Yatani dismisses report on Kenya being 'broke'

In Summary

•The Daily Nation had reported that the government is broke, and in need of a Sh75.5 billion debt relief.

•In its report, it said the government was now ready to take up an offer to defer repayment of a portion of its debts, despite putting the country’s credit rating at risk of a downgrade.

Treasury CS Ukur Yatani.
Treasury CS Ukur Yatani.
Image: FILE

Treasury CS Ukur Yatani has dismissed claims that Kenya is broke and in need of debt suspension.

The Daily Nation had reported that the government is broke, and in need of a Sh75.5 billion debt relief.

The article said the government was now ready to take up an offer to defer repayment of a portion of its debts, despite putting the country’s credit rating at risk of a downgrade.

 

But in a statement on Friday, Yatani said the allegations were malicious and unfortunate.

"There has not been any decision whether Kenya is going to apply for the G20 debt service suspension initiative, " he said.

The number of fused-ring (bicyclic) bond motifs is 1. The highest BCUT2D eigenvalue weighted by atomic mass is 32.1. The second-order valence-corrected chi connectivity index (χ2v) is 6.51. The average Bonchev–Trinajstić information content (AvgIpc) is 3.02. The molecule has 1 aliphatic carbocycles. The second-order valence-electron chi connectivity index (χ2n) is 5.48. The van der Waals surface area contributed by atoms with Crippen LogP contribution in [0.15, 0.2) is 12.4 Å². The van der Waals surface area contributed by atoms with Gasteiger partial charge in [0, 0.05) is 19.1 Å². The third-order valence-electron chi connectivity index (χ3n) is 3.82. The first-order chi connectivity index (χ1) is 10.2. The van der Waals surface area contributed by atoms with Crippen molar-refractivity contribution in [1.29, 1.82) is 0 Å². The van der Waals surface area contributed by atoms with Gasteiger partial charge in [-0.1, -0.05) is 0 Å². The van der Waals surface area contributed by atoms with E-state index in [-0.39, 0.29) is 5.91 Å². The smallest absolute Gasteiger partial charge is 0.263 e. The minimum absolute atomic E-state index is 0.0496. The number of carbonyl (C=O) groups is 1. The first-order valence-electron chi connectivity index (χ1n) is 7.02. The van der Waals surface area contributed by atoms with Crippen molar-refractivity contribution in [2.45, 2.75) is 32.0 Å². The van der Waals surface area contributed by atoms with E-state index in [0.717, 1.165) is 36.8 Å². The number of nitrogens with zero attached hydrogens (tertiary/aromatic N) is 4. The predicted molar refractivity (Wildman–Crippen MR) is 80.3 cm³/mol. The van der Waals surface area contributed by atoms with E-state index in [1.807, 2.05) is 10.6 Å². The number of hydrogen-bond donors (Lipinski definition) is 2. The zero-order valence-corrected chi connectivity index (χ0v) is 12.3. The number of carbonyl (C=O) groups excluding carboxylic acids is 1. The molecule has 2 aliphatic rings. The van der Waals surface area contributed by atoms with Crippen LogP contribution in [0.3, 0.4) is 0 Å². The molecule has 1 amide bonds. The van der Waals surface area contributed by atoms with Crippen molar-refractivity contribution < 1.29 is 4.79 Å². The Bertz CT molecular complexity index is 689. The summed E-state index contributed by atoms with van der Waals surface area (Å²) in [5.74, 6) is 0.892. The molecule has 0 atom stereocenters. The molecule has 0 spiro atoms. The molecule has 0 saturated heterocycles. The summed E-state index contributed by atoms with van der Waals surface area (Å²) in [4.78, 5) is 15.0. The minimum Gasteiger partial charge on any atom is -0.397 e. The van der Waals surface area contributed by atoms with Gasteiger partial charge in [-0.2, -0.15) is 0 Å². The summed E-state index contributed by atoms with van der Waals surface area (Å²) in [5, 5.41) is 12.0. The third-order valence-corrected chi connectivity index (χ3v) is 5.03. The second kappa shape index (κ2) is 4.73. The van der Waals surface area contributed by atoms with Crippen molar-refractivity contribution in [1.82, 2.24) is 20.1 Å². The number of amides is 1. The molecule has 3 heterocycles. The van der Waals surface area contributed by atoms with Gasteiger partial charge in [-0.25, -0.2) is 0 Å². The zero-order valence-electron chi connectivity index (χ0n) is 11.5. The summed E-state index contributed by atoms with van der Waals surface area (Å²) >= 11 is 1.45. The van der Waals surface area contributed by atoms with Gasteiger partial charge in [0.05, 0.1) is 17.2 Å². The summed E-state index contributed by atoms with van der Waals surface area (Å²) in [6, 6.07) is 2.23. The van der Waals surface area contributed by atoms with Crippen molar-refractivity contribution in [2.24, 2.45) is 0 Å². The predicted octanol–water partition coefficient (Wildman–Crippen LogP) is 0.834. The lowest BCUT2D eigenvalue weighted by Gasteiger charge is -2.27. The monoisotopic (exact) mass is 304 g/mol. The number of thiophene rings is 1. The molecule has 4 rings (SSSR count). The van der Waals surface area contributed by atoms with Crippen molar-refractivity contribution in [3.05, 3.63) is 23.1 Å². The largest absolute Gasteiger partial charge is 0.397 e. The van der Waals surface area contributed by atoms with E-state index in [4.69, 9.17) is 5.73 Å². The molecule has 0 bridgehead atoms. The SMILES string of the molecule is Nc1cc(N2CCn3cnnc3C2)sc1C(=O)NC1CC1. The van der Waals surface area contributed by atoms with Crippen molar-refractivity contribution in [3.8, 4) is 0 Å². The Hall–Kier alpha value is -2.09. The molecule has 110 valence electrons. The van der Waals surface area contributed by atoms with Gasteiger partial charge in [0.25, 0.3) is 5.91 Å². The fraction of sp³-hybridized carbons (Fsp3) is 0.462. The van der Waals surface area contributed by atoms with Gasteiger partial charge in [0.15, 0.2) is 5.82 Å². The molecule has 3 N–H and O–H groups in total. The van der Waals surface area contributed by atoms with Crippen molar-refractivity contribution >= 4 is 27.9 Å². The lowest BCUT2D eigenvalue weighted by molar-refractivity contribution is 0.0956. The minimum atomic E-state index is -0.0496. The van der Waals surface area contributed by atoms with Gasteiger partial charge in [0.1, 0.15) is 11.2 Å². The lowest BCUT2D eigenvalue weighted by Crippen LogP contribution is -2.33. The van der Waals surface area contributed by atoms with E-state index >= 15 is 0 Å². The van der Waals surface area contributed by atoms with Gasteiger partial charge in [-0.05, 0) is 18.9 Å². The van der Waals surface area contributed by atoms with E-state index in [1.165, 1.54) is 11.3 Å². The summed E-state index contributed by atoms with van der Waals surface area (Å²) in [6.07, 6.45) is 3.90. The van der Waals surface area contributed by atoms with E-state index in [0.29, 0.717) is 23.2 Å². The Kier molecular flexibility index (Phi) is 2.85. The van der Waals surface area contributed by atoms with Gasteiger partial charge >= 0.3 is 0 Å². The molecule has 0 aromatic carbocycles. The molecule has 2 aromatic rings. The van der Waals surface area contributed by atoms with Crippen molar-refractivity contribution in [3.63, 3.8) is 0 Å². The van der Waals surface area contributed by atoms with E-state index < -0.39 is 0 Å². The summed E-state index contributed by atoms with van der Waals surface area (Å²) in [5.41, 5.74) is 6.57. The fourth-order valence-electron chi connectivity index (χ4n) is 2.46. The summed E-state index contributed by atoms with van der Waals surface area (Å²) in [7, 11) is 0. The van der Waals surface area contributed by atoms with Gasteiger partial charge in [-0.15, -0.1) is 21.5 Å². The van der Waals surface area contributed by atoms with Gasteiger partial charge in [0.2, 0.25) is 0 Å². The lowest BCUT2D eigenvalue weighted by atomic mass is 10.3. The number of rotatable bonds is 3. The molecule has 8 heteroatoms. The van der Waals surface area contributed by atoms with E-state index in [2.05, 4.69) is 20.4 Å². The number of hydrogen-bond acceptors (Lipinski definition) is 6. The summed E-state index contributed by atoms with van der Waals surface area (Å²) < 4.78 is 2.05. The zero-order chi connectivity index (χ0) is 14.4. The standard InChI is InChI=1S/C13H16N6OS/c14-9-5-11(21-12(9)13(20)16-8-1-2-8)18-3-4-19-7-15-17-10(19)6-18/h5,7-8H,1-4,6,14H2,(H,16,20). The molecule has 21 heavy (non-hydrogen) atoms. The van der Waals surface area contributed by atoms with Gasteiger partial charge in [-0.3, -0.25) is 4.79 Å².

Yatani said G20 had offered to suspend the debt but they are encouraged that the economy has begun picking up despite the pandemic.

"Kenya has not applied for the G20 debt service suspension service," he said.

"Whereas challenges are there,  we are confident that the economy will respond to policy and structural reforms measures supported by our development partners."

The Nation further reported that acceptance of the repayment relief plan could be interpreted as a technical sovereign debt default by holders of Kenya’s Eurobonds, which Yatani had in May this year cited as the reason for snubbing the G20 offer.